COLUMBIA — Amid the federal government shutdown, Boone County’s Women, Infants and Children program has enough money to last through the end of October.
The supplemental nutrition for WIC, deemed nonessential by the federal government, provides low-income mothers and children younger than 5 years old with nutrition information and vouchers redeemable for nutritious supplemental foods.
“There’s a lot of conflicting media reports out there right now,” said Erin Harris, WIC coordinator for the Columbia Department of Public Health and Human Services. “Because the program is truly supplemental, the government doesn’t see it as more than just a food program. We also offer mothers referrals for education and counseling support, and those are essential.”
The program serves 50 percent of all infants in Boone County and benefits approximately 2,600 low-income women and children, Harris said.
“If the program were to shut down, there would be no prenatal assistance for mothers, no checks for things like milk, eggs and cereal. We wouldn’t be able to provide that for them anymore,” Harris said.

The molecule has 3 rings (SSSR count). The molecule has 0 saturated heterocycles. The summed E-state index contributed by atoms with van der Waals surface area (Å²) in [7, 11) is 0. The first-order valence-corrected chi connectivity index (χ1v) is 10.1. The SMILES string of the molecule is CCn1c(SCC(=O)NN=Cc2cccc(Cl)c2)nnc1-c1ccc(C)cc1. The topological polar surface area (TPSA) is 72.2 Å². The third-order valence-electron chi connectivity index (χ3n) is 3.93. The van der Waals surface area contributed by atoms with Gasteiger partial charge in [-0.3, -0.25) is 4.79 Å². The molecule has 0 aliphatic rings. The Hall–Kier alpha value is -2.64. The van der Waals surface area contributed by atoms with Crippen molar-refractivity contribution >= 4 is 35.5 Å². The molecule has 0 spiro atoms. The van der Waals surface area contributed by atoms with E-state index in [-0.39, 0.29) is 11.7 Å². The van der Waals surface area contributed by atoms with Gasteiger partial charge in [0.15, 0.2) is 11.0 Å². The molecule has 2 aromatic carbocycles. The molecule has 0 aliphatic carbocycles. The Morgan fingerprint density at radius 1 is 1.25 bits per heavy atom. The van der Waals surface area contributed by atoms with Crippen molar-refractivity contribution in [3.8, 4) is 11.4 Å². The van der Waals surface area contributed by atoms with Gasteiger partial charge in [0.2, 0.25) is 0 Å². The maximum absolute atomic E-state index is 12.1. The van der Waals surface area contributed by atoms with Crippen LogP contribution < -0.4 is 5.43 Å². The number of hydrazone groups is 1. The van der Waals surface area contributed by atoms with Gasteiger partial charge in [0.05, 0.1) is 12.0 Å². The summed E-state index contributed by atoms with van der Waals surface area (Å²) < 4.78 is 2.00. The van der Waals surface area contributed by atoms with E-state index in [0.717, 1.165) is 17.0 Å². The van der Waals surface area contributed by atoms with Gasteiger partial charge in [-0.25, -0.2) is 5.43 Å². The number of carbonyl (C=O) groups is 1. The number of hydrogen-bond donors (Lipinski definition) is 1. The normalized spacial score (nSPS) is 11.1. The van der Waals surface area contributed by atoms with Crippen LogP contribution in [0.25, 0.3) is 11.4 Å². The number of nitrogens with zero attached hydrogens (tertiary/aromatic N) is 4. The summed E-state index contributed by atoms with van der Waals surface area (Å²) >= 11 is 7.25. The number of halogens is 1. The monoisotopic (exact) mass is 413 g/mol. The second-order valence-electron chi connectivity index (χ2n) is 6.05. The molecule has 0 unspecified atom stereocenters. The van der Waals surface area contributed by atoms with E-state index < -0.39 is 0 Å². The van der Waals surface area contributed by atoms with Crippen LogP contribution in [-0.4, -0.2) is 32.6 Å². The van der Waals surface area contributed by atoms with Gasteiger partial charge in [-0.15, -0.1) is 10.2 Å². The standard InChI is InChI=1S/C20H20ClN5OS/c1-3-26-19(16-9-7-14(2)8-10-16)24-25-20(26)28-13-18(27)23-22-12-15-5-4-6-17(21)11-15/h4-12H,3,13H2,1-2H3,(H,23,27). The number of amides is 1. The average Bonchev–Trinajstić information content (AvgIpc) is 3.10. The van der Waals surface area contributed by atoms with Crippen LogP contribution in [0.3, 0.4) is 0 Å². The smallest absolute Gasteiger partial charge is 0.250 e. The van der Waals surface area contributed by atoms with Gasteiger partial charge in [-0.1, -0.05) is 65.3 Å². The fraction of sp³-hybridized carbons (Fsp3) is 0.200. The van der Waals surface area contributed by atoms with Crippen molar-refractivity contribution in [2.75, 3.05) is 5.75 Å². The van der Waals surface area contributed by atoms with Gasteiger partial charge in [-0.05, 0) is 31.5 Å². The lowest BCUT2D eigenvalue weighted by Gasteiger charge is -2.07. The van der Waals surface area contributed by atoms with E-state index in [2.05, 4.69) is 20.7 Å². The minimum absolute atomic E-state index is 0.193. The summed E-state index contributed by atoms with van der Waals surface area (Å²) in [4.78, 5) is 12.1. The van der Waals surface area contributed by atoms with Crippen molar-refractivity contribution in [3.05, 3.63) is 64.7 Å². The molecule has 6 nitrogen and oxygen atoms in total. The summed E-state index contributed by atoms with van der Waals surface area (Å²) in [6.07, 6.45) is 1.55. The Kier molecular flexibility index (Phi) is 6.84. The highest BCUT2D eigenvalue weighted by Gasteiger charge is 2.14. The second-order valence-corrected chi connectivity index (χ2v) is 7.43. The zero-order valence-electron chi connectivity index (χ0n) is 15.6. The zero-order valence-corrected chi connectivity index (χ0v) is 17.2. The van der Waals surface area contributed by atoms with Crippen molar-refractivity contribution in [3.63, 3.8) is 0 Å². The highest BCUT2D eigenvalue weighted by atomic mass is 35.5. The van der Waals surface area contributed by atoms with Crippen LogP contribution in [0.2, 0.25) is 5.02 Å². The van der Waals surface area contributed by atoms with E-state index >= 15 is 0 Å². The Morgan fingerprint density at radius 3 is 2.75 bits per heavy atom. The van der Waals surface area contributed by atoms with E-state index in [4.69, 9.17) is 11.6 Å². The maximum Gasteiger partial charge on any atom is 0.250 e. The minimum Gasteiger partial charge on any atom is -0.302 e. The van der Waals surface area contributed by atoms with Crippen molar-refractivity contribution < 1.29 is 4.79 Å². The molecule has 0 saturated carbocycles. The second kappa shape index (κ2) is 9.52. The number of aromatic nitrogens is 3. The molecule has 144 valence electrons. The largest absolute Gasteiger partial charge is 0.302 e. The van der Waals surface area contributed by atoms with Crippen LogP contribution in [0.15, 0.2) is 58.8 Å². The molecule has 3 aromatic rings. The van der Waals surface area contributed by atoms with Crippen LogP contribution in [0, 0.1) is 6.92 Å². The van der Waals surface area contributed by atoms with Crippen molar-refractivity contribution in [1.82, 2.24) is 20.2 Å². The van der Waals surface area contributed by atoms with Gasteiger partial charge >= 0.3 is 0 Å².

The local WIC program serves a “diverse group” of people, Harris said. “Because we have higher income qualifications, we help a lot of working families — those families that are working and struggling to make ends meet. For them, the $50 worth of food that we provide can really make a difference.”
Boone County’s WIC program is usually financed by the U.S. Department of Agriculture but is now running on federal dollars from fiscal year 2013, which is essentially money unspent from the previous year. The money should be enough to last through the end of October.
“We haven’t been told procedures for shutting down yet,” Harris said. “The Missouri WIC program will be in contact later on down the road.”
For the time being, all employees of the WIC program are working, and all vendors are able to take checks at grocery stores. And although the national WIC program's website is down, the Missouri WIC program's website remains up and running.
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